Richard Feynman conceptualized the field of nanotechnology in his famed lecture, titled, There’s Plenty of Room at the Bottom. It turns out there is indeed much room for diverse applications in the nanoscopic world. Nanoscopic surfaces and particles exhibit properties that are very different from properties of matter in the macroscopic domain.
The machinery of a living cell is composed of parts which are very much like nano-machines. For instance, ATP synthase is basically a motor.
Nano-biotech or Bio-nanotech?
The difference lies in which field is advancing the other. When advancements in nanotechnology are used in biological research or medical applications, it is nano-biotech. While, seeing biological molecules as nano-machines and using them to build new things falls under bio-nanotech. The former takes a top-down approach whereas the latter takes a bottom-up one.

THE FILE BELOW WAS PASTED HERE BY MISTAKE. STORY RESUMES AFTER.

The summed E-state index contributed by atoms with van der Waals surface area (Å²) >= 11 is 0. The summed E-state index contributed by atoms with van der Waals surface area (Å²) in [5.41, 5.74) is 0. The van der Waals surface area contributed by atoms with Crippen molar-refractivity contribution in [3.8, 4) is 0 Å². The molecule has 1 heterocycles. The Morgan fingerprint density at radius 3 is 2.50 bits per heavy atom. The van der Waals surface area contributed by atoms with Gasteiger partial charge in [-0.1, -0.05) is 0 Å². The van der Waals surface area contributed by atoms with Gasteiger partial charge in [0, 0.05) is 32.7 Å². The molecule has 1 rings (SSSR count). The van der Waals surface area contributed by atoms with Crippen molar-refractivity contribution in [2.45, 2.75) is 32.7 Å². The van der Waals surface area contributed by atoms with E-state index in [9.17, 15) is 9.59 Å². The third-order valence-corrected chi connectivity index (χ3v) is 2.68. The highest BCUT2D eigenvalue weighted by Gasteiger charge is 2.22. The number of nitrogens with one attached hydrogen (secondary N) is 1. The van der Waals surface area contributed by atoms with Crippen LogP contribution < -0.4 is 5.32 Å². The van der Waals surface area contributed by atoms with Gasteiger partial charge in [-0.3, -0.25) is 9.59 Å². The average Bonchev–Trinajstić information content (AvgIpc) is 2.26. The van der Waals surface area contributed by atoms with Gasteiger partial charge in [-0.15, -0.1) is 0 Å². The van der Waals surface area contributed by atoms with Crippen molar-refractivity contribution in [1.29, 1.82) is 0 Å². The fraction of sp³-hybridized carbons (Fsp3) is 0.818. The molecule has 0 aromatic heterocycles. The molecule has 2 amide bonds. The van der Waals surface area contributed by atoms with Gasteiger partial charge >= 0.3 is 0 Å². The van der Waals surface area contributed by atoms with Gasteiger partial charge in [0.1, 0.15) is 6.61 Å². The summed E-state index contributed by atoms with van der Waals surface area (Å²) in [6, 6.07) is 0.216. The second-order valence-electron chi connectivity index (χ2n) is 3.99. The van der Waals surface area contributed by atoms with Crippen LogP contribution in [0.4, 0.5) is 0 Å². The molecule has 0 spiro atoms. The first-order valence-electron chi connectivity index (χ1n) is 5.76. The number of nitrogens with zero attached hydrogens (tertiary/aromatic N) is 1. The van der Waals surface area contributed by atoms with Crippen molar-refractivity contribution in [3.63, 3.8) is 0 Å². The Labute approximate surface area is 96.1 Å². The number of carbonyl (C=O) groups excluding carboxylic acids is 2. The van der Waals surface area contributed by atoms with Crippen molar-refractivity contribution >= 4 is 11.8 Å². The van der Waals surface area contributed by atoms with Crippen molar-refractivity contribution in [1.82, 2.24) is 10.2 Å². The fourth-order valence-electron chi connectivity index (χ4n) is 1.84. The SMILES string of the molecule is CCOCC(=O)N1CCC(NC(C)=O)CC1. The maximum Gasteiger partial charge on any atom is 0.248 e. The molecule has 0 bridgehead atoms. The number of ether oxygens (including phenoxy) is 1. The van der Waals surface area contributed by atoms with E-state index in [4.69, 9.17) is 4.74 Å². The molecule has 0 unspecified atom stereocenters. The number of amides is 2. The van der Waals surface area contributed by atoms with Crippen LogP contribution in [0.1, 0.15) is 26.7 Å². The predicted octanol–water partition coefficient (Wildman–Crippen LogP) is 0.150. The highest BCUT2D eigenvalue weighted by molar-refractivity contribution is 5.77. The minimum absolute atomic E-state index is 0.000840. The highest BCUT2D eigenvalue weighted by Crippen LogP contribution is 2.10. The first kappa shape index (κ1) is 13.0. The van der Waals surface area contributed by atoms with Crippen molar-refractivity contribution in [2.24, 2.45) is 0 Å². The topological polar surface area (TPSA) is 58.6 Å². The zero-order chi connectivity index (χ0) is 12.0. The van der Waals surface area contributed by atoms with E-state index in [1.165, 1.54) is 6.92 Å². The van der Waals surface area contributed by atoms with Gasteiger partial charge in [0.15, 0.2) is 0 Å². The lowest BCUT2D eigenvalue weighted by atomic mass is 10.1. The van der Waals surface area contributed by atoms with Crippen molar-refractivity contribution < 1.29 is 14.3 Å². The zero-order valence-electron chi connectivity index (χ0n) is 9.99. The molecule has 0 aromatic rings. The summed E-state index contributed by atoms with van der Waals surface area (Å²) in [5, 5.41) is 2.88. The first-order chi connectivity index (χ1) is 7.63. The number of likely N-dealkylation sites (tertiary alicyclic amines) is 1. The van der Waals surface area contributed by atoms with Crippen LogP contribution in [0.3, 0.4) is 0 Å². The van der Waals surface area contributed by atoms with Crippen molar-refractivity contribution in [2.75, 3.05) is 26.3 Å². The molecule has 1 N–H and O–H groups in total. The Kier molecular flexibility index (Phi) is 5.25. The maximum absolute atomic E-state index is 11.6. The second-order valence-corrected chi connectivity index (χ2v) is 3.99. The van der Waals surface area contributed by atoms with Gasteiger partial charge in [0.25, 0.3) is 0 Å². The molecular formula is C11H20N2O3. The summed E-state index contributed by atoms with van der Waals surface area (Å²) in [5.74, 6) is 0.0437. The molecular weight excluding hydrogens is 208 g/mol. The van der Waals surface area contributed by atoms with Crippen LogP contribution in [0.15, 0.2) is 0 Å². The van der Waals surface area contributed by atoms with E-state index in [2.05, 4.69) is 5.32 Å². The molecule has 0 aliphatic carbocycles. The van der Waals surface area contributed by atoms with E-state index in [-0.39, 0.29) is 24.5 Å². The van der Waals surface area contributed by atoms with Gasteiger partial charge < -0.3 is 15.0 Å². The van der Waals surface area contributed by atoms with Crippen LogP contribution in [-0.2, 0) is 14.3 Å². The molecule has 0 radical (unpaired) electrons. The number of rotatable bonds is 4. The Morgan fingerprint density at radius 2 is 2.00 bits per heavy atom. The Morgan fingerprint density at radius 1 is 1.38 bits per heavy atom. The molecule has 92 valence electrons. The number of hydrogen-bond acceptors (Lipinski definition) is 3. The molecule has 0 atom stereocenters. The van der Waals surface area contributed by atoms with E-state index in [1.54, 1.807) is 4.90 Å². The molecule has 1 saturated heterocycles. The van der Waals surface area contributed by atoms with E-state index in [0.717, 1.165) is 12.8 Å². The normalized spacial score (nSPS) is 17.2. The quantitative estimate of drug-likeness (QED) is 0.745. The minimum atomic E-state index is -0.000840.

Nanospheres coated with fluorescent polymers that fluoresce on encountering particular molecules will allow us to detect very little quantities of metabolites. These would form part of future biological assays that track down cancerous cells and kill them before destructing themselves. Regenerative medicine is poised to gain a lot from nano-biotech.
As for bio-nanotech, DNA nanotechnology is a crucial field. It utilizes the basic properties of nucleic acids to create useful materials via self-assembly.Surface properties of lipids can be used to build nano-devices. Elucidation of mechanisms behind protein folding will allow us to synthesize novel proteins with precisely defined functions. Viruses are ideal models to replicate to build nano-delivery systems.
Here is an explainer video by Shawn Douglas and Jason Brown from UCSF.